This post is the third in a 4-part series on trends in interactive media for ecommerce and how the high streetcan use QR, AR and NFC technology to complement, share and inform their online shops. This post will focus on QR codes and how this technology can be used in the world of ecommerce. Here are the last two posts if you'd like to read them first:
QR Code Facts
QR, or Quick Response, codes are those little black and white squares that appear pixilated, and that you can find on printed advertisements almost anywhere nowadays. While many people have heard of QR codes, they are most popular in countries that have large smartphone populations, like Japan (where they originated) and the US. In the UK, QR codes are quickly becoming a common advertising feature, and worldwide there have been 105 million QR codes scanned as of Q2 2013. Here are some other facts you may not have known about QR codes:Scanlife, a mobile engagement provider that leads the market with about a 20% share of customers, has produced an infographic for their Q2 2013 metrics illustrating the following points:
- 60% of scans came from the Android OS compared to 37% on Apple iOS devices. With Android QR users roughly twice as big as their iPhone equivalent, this is an important factor for retailers when determining when/if to implement a campaign.
- Food and Bev still ranks # 1 in industries using QR codes in marketing campaigns, while Retail is in 3rd place behind Internet companies. However, coupons and prizes still account for the top QR campaigns that consumers like, and there is much that retailers can do to carry this trend into ecommerce.
- Men tend to dominate QR code usage, and account for more than double the amount of female users in the 35-44 age range. Also, while 25-34 and 35-44 year olds account for half the market, the growth of engaging campaigns is pulling in younger smartphone users as well.
- Behind the US, France and Spain are the two European countries with the most QR usage. Although Brits aren’t listed as high QR users, they have made some pretty interesting uses for QR codes in the UK. Monmouth, in Wales, is currently covered entirely in QR code plaques to demonstrate its rich history.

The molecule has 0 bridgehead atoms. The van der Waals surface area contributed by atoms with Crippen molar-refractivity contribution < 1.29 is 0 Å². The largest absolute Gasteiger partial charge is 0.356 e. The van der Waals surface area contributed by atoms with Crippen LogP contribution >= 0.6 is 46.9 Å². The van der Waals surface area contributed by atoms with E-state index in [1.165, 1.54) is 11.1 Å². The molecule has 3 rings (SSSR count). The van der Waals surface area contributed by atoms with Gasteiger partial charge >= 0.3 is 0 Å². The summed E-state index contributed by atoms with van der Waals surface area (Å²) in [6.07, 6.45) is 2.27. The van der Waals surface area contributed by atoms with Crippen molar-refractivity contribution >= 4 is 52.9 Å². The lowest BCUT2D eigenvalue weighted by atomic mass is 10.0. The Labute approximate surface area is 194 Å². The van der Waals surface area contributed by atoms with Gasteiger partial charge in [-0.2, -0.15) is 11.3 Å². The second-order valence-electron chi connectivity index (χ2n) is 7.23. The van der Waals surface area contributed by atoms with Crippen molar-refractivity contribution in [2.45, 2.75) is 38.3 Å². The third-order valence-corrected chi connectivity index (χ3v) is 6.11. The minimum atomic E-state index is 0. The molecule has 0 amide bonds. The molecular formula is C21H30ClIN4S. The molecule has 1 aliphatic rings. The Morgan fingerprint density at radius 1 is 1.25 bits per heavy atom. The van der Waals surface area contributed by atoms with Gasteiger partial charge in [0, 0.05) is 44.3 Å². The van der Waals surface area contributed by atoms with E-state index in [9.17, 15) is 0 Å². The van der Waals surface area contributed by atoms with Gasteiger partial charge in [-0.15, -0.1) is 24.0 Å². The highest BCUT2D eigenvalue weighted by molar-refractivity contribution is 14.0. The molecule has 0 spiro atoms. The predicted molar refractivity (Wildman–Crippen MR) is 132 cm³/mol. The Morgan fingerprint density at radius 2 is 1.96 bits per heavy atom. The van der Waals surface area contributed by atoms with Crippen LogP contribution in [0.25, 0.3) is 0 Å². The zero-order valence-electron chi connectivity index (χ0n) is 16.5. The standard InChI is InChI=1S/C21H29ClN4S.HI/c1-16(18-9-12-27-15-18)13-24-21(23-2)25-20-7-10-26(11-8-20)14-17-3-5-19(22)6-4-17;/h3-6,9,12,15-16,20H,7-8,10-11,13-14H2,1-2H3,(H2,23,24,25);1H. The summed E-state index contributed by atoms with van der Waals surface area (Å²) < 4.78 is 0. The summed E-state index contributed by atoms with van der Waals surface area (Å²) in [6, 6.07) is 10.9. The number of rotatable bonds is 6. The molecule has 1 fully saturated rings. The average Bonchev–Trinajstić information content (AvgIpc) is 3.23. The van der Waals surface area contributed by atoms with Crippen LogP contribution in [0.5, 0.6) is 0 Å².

QR Codes for Ecommerce
Where QR codes will get interesting for British ecommerce is in the fashion retail industry. The UK fashion industry accounts for roughly 21 billion GBP annually, and with close to half of adult clothing shoppers purchasing online in the UK this year, that amounts to quite a thriving ecommerce industry.
QR codes have the potential to bring online retail sales to another level by continuing to bridge the gap between off and online stores. The growing trend of multi and omnichannel shopping is also quite conducive to the adoption of QR campaigns, and we are seeing more companies implementing them in creative ways. The value behind QR codes in ecommerce is in their ability to drive people towards something of value to both consumers and retailers. However, their limited capacity to store information means that they must be used for specific and engaging promotions, and not just additional information that could easily be found in other ways.
There have been a number of well-known retailers already employing this relatively cheap technology in their marketing, and they have brought attention to QR codes to consumers in the UK. Some of my favourites include:
These are just some examples of QR code campaigns that have already been implemented. Although some have been more successful than others, it is easier to see the value in QR codes from these precedents.
Where is the Future Heading?
- Add value – make sure your QR codes lead visitors to a unique experience, not just a homepage. Make sure that both parties will get something out of the experience.
- Think carefully about where your customers like to spend time, and make sure that campaigns are placed in a visually appealing and common area that visitors can easily reach. If your QR code is in a printed text like a magazine, make sure it is well integrated into the whole advertisement, and not just left to the corner.
- Make sure the landing pages you link to mobile optimised, as this is pretty much the only place that QR codes are used. Having an ugly site will create a bad impression and drive people away from your campaign, or even worse, your brand.
- Leave instructions for people so that they know what to do with the QR code. Although the general look of QR codes is recognizable, it may not be clear where the value in them lies, so make sure visitors know they will get something (even if it's a surprise) if they scan your code.
These best practices will make sure that your QR code campaigns run smoothly and create value for your company and customers. The most important aspect however, still lies in how creative campaigns are, and how marketers continue to use them for attracting people to both on and offline stores.
Stay tuned next week for the last installment of this series on interactive media for ecommerce. And if you would like to receive more ecommerce tips, trends and news, enter your details below to subscribe to our blog:
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